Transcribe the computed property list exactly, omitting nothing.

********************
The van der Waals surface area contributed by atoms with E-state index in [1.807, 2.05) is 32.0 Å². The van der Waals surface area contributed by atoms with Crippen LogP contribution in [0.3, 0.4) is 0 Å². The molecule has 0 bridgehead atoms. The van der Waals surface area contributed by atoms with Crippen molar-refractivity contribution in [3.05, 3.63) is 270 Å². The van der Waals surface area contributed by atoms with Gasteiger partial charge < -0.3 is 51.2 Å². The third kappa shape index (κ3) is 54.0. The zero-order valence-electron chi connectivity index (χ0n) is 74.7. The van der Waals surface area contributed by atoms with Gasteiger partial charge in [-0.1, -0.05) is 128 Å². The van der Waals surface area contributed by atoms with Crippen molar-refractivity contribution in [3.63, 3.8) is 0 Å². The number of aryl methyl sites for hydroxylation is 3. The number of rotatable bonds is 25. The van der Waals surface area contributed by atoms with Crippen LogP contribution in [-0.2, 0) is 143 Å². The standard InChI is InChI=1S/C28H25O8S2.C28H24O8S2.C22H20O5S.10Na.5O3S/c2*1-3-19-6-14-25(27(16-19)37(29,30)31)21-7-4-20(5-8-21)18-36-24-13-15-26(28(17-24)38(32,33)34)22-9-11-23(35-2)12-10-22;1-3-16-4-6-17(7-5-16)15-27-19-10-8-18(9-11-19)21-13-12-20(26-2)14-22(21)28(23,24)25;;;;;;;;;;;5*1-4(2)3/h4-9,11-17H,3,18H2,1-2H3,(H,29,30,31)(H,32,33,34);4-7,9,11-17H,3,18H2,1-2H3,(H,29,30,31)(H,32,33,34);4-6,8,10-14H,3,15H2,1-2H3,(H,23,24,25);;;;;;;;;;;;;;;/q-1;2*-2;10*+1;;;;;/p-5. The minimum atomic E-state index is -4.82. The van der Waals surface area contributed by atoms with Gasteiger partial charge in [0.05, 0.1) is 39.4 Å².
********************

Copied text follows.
The van der Waals surface area contributed by atoms with E-state index in [1.807, 2.05) is 32.0 Å². The van der Waals surface area contributed by atoms with Crippen LogP contribution in [0.3, 0.4) is 0 Å². The molecule has 0 bridgehead atoms. The van der Waals surface area contributed by atoms with Crippen molar-refractivity contribution in [3.05, 3.63) is 270 Å². The van der Waals surface area contributed by atoms with Gasteiger partial charge < -0.3 is 51.2 Å². The third kappa shape index (κ3) is 54.0. The zero-order valence-electron chi connectivity index (χ0n) is 74.7. The van der Waals surface area contributed by atoms with Gasteiger partial charge in [-0.1, -0.05) is 128 Å². The van der Waals surface area contributed by atoms with Crippen molar-refractivity contribution in [3.63, 3.8) is 0 Å². The number of aryl methyl sites for hydroxylation is 3. The number of rotatable bonds is 25. The van der Waals surface area contributed by atoms with Crippen LogP contribution in [-0.2, 0) is 143 Å². The standard InChI is InChI=1S/C28H25O8S2.C28H24O8S2.C22H20O5S.10Na.5O3S/c2*1-3-19-6-14-25(27(16-19)37(29,30)31)21-7-4-20(5-8-21)18-36-24-13-15-26(28(17-24)38(32,33)34)22-9-11-23(35-2)12-10-22;1-3-16-4-6-17(7-5-16)15-27-19-10-8-18(9-11-19)21-13-12-20(26-2)14-22(21)28(23,24)25;;;;;;;;;;;5*1-4(2)3/h4-9,11-17H,3,18H2,1-2H3,(H,29,30,31)(H,32,33,34);4-7,9,11-17H,3,18H2,1-2H3,(H,29,30,31)(H,32,33,34);4-6,8,10-14H,3,15H2,1-2H3,(H,23,24,25);;;;;;;;;;;;;;;/q-1;2*-2;10*+1;;;;;/p-5. The minimum atomic E-state index is -4.82. The van der Waals surface area contributed by atoms with Gasteiger partial charge in [0.05, 0.1) is 39.4 Å².